Astronomer Dr Alan Duffy tells us about Sydney Science Festival
The astrophysicist and science communicator is like an Australian Brian Cox with a Northern Irish accent. He calls himself a “tremendous geek” who “grew up on a diet of Star Trek, Star Wars and great sci-fi authors like Asimov and Arthur C. Clarke”. And he’s the ambassador for this year’s Sydney Science Festival, which features an exhibition about CERN’s Large Hadron Collider, “the most exciting, enormous and impressive feat of human engineering and science,” says Duffy.
Two Sydney artists sent a camera into space
Blue Mountains-based artists David Haines and Joyce Hinterding sent a payload 33,722 metres into space, with recording devices to capture the audio and footage. A few hours later, they retrieved it – with the recordings intact. You'll be able to see and hear the results of that mini space odyssey when Haines and Hinterding unveil their latest artwork as part of the exhibition Gravity (and Wonder), at Penrith Regional Gallery from September 3.
Art vs science
There's a biodome parked at Circular Quay
Inside the biodome is a sickly scene: towards the back stands a hollowed out and lifeless-looking tree trunk; in the foreground its companion lies surrounded by blackish branches, some partially submerged in stagnant pools of water. A soundtrack of extinct birds adds a haunting quality to the atmosphere, compounded by a quality of light that (thanks to the kind of horticultural plastic covering the dome) is unearthly.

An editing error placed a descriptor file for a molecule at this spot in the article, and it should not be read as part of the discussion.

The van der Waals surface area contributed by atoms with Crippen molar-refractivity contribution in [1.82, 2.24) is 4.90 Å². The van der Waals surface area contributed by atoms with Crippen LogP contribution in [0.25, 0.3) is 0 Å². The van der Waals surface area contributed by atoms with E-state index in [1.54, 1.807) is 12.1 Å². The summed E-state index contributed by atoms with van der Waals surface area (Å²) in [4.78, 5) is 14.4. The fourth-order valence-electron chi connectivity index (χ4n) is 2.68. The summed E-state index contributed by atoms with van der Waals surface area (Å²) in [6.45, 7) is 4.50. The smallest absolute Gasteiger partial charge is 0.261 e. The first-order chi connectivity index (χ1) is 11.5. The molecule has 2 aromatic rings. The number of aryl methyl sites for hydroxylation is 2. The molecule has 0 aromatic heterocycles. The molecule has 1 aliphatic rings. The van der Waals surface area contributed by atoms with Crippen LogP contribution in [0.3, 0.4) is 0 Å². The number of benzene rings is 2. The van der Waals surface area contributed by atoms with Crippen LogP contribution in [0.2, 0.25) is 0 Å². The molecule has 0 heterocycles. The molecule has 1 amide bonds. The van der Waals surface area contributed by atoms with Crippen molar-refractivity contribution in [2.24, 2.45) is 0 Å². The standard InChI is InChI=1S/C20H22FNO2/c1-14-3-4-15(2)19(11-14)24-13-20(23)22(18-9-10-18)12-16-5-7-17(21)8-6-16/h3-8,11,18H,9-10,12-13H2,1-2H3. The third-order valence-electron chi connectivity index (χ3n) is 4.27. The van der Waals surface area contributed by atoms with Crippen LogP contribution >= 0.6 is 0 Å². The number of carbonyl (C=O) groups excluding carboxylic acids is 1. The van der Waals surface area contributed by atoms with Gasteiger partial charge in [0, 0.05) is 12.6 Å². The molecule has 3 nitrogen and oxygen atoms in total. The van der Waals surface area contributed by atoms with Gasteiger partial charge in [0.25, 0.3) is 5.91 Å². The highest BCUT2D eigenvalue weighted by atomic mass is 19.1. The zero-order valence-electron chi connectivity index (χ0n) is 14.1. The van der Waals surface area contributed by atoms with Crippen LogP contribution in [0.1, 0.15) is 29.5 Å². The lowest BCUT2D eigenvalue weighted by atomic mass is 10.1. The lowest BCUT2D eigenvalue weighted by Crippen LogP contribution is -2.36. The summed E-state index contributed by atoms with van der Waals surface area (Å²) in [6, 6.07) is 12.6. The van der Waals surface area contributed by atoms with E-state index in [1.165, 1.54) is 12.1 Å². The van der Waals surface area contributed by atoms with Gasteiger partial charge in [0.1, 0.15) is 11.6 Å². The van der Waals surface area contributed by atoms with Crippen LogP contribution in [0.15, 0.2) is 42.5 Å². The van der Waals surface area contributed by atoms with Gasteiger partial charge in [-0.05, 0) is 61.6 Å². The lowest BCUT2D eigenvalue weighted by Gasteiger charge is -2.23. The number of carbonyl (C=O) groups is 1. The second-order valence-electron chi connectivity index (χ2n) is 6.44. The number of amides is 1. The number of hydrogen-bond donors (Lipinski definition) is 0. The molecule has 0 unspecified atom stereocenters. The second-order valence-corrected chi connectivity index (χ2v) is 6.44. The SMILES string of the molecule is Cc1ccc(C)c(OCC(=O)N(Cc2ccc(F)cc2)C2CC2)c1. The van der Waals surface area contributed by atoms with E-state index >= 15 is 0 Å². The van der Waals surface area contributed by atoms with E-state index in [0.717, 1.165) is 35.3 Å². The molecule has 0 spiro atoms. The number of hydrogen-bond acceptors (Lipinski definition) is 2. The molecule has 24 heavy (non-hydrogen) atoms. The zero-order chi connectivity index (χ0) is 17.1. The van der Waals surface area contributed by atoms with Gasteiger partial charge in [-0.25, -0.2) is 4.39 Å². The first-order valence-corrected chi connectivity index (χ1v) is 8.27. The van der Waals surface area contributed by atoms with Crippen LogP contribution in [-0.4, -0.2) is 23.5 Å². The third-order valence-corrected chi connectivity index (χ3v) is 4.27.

Seeing is Believing
Stop for a second, and define “pain.” When we ask artist Eugenie Lee to do this, her face twists in a smile: “this is still being defined,” she says, and quotes the International Association for the Study of Pain’s current definition: “an unpleasant sensory and emotional experience associated with actual or potential tissue damage, or described in terms of such damage.” This definition, from their Chronic Pain manual, is followed by a long note that stipulates, among other things, that “Pain is always subjective”; that “It is unquestionably a sensation in a part or parts of the body, but it is also always unpleasant and therefore also an emotional experience”; and that pain “is always a psychological state.” “There’s still so much we don’t know [about the brain],” Lee concludes. “As we know more about the brain, we’ll find out more about pain.” Lee’s latest work, a participatory installation called Seeing is Believing, pitches its tent at the frontier of pain science. Part of the installation involves a latest-model neuroscientist-designed machine called ‘The Mirage’, which visitors can roadtest for free as part of her artwork. The other key component of the installation is an experience, led by Lee, that takes place in a small custom-built anechoic chamber and involves an virtual reality headset and a sensory experiment involving the participant’s hand. Start to finish, the experience (which is free but must be booked in advance) takes about 30 minutes, and after it you